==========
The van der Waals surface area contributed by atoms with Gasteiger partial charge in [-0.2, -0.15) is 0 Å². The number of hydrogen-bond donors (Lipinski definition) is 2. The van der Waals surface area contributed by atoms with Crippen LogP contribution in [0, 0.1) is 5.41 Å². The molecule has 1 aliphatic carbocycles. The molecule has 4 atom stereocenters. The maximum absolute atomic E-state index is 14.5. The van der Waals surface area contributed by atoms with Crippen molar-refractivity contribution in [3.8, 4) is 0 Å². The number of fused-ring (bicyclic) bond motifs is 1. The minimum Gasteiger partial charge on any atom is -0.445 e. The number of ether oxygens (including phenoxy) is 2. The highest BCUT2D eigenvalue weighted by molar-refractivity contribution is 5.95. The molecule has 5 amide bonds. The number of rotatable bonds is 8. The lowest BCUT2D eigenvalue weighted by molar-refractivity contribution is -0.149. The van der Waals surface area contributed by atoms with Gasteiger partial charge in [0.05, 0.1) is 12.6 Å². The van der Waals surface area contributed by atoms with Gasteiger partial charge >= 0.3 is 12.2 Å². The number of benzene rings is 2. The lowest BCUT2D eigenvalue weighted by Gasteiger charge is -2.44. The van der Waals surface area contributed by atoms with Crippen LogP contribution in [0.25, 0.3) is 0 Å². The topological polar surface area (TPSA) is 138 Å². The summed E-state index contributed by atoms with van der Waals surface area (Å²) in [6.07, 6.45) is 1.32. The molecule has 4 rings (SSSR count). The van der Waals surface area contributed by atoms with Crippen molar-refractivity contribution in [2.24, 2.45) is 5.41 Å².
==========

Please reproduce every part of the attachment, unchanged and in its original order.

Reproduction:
The van der Waals surface area contributed by atoms with Gasteiger partial charge in [-0.2, -0.15) is 0 Å². The number of hydrogen-bond donors (Lipinski definition) is 2. The van der Waals surface area contributed by atoms with Crippen LogP contribution in [0, 0.1) is 5.41 Å². The molecule has 1 aliphatic carbocycles. The molecule has 4 atom stereocenters. The maximum absolute atomic E-state index is 14.5. The van der Waals surface area contributed by atoms with Crippen molar-refractivity contribution in [3.8, 4) is 0 Å². The number of fused-ring (bicyclic) bond motifs is 1. The minimum Gasteiger partial charge on any atom is -0.445 e. The number of ether oxygens (including phenoxy) is 2. The highest BCUT2D eigenvalue weighted by molar-refractivity contribution is 5.95. The molecule has 5 amide bonds. The number of rotatable bonds is 8. The lowest BCUT2D eigenvalue weighted by molar-refractivity contribution is -0.149. The van der Waals surface area contributed by atoms with Gasteiger partial charge in [0.05, 0.1) is 12.6 Å². The van der Waals surface area contributed by atoms with Gasteiger partial charge >= 0.3 is 12.2 Å². The number of benzene rings is 2. The lowest BCUT2D eigenvalue weighted by Gasteiger charge is -2.44. The van der Waals surface area contributed by atoms with Crippen LogP contribution in [0.25, 0.3) is 0 Å². The topological polar surface area (TPSA) is 138 Å². The summed E-state index contributed by atoms with van der Waals surface area (Å²) in [6.07, 6.45) is 1.32. The molecule has 4 rings (SSSR count). The van der Waals surface area contributed by atoms with Crippen molar-refractivity contribution in [2.24, 2.45) is 5.41 Å².